MEXICO CITY (Reuters) - Last year, Mexican bankers had a leftist presidential hopeful on their minds but did not invite him to their gathering in the beach resort of Acapulco where they fretted about populism. Now, four months before the election, he is leading in polls and they have asked him to speak.
Former Mexico City mayor Andres Manuel Lopez Obrador, candidate for the National Regeneration Movement (Morena), will address the bankers on March 9, the Mexican Banking Association said this week, as have his two main political rivals.
Lopez Obrador’s campaign confirmed he would attend.
“They will be able to hear his proposal in his own words and clear up doubts the country’s banking sector has,” said spokesman Cesar Yanez.
A leftist opposition party has never won the presidency in Mexico, and the country’s financiers want to gauge what could be in store if Lopez Obrador wins.
The veteran campaigner, who made failed bids for the presidency in 2006 and 2012, did attend the event six years ago.
His simple anti-corruption message, including chastising banks for their role in money laundering, has resonated with a populace sick of government graft and crime rampant under traditional parties. Orthodox policies have kept the economy stable but have not solved low wages and inequality.
Last year, with U.S President Donald Trump recently in office and Lopez Obrador touring Mexico, bankers did not invite him to their conference. The theme was “liberalism versus populism,” and attendees from President Enrique Pena Nieto to top bankers warned of populism’s “easy escapes” and “magical solutions.”
Lopez Obrador, 64, now has a strong lead in polls ahead of the July 1 vote, with right-left coalition candidate Ricardo Anaya gaining ground and Jose Antonio Meade, the ruling Institutional Revolutionary Party’s (PRI) pick, in third place.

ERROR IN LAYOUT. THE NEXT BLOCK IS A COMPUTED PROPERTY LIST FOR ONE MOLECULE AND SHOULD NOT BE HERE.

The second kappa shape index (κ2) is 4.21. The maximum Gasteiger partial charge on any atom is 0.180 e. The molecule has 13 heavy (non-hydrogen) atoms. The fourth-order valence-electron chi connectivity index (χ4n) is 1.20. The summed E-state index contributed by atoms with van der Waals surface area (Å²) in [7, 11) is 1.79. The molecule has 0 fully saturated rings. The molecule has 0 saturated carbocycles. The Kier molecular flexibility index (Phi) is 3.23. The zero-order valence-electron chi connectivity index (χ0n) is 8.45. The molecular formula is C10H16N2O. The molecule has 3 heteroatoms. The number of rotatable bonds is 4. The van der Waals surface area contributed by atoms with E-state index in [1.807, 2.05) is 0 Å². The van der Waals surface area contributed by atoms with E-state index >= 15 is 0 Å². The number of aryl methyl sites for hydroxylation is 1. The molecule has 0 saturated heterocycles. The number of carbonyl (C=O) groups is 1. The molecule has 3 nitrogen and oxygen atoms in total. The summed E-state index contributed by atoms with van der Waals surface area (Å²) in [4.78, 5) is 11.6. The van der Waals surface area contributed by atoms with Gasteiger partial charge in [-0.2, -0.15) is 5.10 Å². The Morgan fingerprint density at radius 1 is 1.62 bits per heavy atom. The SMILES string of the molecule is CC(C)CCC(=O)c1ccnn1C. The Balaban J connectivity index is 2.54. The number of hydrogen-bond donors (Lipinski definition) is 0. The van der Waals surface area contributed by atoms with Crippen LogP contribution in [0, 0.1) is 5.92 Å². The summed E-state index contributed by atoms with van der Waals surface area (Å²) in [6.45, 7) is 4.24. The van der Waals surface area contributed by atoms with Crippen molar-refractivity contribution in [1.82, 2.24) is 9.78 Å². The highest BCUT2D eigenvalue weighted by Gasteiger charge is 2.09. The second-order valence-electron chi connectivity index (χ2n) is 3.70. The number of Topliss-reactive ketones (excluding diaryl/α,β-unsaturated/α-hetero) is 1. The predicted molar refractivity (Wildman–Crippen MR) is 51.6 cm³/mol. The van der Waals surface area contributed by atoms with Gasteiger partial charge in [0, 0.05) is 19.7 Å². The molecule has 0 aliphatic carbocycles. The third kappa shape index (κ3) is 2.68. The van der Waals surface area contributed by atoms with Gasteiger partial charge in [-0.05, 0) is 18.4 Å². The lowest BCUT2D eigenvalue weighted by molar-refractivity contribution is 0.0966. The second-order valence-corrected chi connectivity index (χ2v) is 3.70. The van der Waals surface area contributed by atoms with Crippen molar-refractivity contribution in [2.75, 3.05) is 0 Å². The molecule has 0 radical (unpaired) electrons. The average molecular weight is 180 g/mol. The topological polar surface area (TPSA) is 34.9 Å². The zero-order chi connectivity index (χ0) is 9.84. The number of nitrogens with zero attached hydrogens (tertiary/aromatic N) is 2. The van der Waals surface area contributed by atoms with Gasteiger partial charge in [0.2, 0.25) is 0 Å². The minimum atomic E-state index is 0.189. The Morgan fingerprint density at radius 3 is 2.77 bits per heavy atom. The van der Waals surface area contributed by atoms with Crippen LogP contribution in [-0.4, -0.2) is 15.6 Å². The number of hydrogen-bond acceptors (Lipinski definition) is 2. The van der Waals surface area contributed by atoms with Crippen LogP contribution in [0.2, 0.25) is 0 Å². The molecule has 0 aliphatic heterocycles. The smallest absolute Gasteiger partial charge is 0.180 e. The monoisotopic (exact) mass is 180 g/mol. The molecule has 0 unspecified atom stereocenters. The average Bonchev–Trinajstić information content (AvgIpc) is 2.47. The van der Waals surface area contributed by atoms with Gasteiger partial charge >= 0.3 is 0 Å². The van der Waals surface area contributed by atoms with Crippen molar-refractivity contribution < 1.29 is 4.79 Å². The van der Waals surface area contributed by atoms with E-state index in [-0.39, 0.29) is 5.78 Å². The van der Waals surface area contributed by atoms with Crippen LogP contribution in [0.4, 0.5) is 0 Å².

Ernesto Torres Cantu, chief executive of Citibanamex, told reporters last week that the banking sector needed to hear more about the different economic models the candidates envisaged.
“We insist that the best for Mexico and its institutions would be a free-market economic model,” Torres said.
Lopez Obrador’s economic views seem to have evolved.
He has softened his initial opposition to opening the energy sector to private investment, Pena Nieto’s landmark reform.
A top aide told Reuters last week that Morena welcomed further private investment in the energy sector, even while the party plans to focus on building refining capacity.
As mayor, he ran a largely business-friendly administration in Mexico City from 2000-2005. He has sought to moderate his image with the private sector, placing a prominent businessman on his campaign team.
“We will work with whoever wins the election in the end - this is not about the coming two, three, four or five years, it is about long-term,” Hector Grisi Checa, chief executive officer of Spanish bank Santander in Mexico, told reporters this month.
Still, the candidate’s presence could make for some forced smiles in Acapulco. Lopez Obrador has vowed to clamp down on financial crimes such as money laundering and tax evasion, and he has not been shy about blaming banks.
“Banks and financial institutions aren’t victims, but rather those principally responsible for, and benefiting from, the total lack of control in money laundering,” a policy plan produced by his campaign said.
Additional reporting by Frank Jack Daniel; Writing by Michael O'Boyle; Editing by David Gregorio